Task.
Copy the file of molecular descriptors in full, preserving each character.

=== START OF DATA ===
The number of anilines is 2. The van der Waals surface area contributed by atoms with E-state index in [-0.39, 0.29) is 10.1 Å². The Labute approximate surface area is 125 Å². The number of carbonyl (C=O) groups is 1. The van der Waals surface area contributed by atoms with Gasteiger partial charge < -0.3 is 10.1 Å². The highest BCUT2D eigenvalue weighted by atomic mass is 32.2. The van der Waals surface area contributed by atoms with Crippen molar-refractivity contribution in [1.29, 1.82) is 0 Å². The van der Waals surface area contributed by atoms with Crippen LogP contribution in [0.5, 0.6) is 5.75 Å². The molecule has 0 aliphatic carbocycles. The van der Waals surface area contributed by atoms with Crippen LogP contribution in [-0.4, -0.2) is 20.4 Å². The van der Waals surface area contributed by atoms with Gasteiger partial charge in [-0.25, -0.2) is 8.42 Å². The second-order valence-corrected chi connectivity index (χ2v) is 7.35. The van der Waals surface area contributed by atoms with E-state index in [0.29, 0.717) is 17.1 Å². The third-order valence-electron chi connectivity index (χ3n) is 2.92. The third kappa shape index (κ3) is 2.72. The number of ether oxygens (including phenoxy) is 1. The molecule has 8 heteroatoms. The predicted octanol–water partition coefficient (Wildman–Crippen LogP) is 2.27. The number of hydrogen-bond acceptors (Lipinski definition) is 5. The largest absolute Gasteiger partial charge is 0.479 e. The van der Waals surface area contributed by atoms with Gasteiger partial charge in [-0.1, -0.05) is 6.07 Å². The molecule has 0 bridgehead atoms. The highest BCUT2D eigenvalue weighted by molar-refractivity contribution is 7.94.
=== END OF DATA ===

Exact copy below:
The number of anilines is 2. The van der Waals surface area contributed by atoms with E-state index in [-0.39, 0.29) is 10.1 Å². The Labute approximate surface area is 125 Å². The number of carbonyl (C=O) groups is 1. The van der Waals surface area contributed by atoms with Gasteiger partial charge < -0.3 is 10.1 Å². The highest BCUT2D eigenvalue weighted by atomic mass is 32.2. The van der Waals surface area contributed by atoms with Crippen molar-refractivity contribution in [1.29, 1.82) is 0 Å². The van der Waals surface area contributed by atoms with Crippen LogP contribution in [0.5, 0.6) is 5.75 Å². The molecule has 0 aliphatic carbocycles. The van der Waals surface area contributed by atoms with Crippen LogP contribution in [-0.4, -0.2) is 20.4 Å². The van der Waals surface area contributed by atoms with Gasteiger partial charge in [-0.25, -0.2) is 8.42 Å². The second-order valence-corrected chi connectivity index (χ2v) is 7.35. The van der Waals surface area contributed by atoms with E-state index in [0.29, 0.717) is 17.1 Å². The third-order valence-electron chi connectivity index (χ3n) is 2.92. The third kappa shape index (κ3) is 2.72. The number of ether oxygens (including phenoxy) is 1. The molecule has 8 heteroatoms. The predicted octanol–water partition coefficient (Wildman–Crippen LogP) is 2.27. The number of hydrogen-bond acceptors (Lipinski definition) is 5. The largest absolute Gasteiger partial charge is 0.479 e. The van der Waals surface area contributed by atoms with Gasteiger partial charge in [-0.1, -0.05) is 6.07 Å². The molecule has 0 bridgehead atoms. The highest BCUT2D eigenvalue weighted by molar-refractivity contribution is 7.94.